The matter of non-payment should have been dealt with by the Department of International Relations & Co-operation. Likewise, lapses in border control leading to the presence of numerous undocumented foreigners should have been rectified by the Department of Home Affairs.

The question of whether or not the MEC’s conduct was legal and ethical may be answered by considering the provisions of: (i) the South African (SA) Constitution;] (ii) the National Health Act; (iii) the Health Professions Act; and (iv) the HPCSA’s Ethical Rules of Conduct.

The Constitution provides that everyone has the right of access to healthcare services within available resources (section 27(1)(a)), while every child has the right to basic healthcare services – not merely access to healthcare (section 28(1)(c)).

Therefore, the right of access to healthcare by adults, and the right to basic healthcare services for children, apply to “everyone” and “every child” in the country, and are not limited to SA citizens. Likewise, no one may be refused emergency medical treatment (section 27(3)).

In addition, according to the Constitution, everyone is entitled “to have their dignity respected and protected” (section 10), to have their privacy respected (section 14), and to “the full enjoyment of all rights and freedoms” (section 9(2)). Furthermore, no one may be unfairly discriminated against on certain listed grounds, including ethnicity or social origin (sections 9(3) and 9(4)). In the case of discrimination on listed grounds, unfairness will be presumed (section 9(5)).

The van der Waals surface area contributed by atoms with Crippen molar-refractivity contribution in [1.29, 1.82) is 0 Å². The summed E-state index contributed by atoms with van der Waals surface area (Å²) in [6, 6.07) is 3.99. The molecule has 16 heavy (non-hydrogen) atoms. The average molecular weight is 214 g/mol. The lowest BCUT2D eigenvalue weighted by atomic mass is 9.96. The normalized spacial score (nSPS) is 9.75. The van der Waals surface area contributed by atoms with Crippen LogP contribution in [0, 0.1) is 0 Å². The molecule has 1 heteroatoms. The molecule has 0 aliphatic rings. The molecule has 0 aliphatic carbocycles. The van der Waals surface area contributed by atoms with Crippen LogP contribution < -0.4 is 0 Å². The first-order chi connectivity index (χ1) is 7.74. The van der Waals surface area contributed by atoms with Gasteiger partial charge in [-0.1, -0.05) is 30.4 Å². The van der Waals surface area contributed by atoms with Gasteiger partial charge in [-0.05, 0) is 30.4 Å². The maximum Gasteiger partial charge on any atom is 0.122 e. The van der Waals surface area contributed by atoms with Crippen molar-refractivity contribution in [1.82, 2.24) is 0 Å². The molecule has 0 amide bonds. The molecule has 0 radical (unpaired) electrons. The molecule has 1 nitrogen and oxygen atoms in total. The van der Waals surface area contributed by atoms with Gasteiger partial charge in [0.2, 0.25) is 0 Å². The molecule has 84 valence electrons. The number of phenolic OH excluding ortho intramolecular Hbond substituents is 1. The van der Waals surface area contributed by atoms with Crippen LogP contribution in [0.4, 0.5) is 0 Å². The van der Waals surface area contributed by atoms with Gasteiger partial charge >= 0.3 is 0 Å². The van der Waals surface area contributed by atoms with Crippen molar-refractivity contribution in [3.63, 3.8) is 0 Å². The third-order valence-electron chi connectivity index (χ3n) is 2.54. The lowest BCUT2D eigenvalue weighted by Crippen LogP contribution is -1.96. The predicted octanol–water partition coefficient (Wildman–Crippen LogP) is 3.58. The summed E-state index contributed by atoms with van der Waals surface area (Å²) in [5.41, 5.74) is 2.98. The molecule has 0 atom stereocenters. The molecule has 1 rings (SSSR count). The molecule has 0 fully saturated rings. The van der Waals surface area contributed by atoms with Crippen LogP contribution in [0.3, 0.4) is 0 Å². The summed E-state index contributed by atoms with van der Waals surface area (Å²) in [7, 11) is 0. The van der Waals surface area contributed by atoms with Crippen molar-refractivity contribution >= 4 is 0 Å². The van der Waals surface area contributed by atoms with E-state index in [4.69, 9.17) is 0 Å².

However, the listed grounds are not exhaustive, and persons suffering harm may prove that they have been discriminated against on some other unfair ground (section 9(5)), e.g. because they are undocumented foreigners.

The manner in which the MEC addressed the Zimbabwean patient was in conflict with the right of access to healthcare by undocumented foreigners.

By humiliating her in front of staff and causing them to laugh, the MEC was also violating the patient’s right to “protection and respect” for her dignity as provided for in the Constitution (section 10).